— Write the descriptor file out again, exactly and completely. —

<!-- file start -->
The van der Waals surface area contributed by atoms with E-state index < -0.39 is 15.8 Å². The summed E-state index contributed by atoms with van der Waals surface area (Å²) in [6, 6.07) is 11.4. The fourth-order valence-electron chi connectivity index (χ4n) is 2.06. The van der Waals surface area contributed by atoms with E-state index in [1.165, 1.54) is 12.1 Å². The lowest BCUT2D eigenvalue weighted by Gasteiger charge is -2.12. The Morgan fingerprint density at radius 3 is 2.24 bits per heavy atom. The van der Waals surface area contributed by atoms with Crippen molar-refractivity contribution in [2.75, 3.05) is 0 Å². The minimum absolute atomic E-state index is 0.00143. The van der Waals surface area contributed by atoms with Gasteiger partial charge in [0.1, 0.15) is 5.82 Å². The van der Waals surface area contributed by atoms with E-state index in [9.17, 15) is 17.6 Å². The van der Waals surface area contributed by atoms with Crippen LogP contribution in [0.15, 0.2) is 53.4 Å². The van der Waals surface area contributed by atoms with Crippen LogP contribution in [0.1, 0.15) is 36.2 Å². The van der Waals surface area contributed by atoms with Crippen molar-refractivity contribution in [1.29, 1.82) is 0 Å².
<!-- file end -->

The van der Waals surface area contributed by atoms with E-state index < -0.39 is 15.8 Å². The summed E-state index contributed by atoms with van der Waals surface area (Å²) in [6, 6.07) is 11.4. The fourth-order valence-electron chi connectivity index (χ4n) is 2.06. The van der Waals surface area contributed by atoms with E-state index in [1.165, 1.54) is 12.1 Å². The lowest BCUT2D eigenvalue weighted by Gasteiger charge is -2.12. The Morgan fingerprint density at radius 3 is 2.24 bits per heavy atom. The van der Waals surface area contributed by atoms with Crippen molar-refractivity contribution in [2.75, 3.05) is 0 Å². The minimum absolute atomic E-state index is 0.00143. The van der Waals surface area contributed by atoms with Gasteiger partial charge in [0.1, 0.15) is 5.82 Å². The van der Waals surface area contributed by atoms with E-state index in [9.17, 15) is 17.6 Å². The van der Waals surface area contributed by atoms with Crippen LogP contribution in [0.15, 0.2) is 53.4 Å². The van der Waals surface area contributed by atoms with Crippen LogP contribution in [0.1, 0.15) is 36.2 Å². The van der Waals surface area contributed by atoms with Crippen molar-refractivity contribution in [1.29, 1.82) is 0 Å².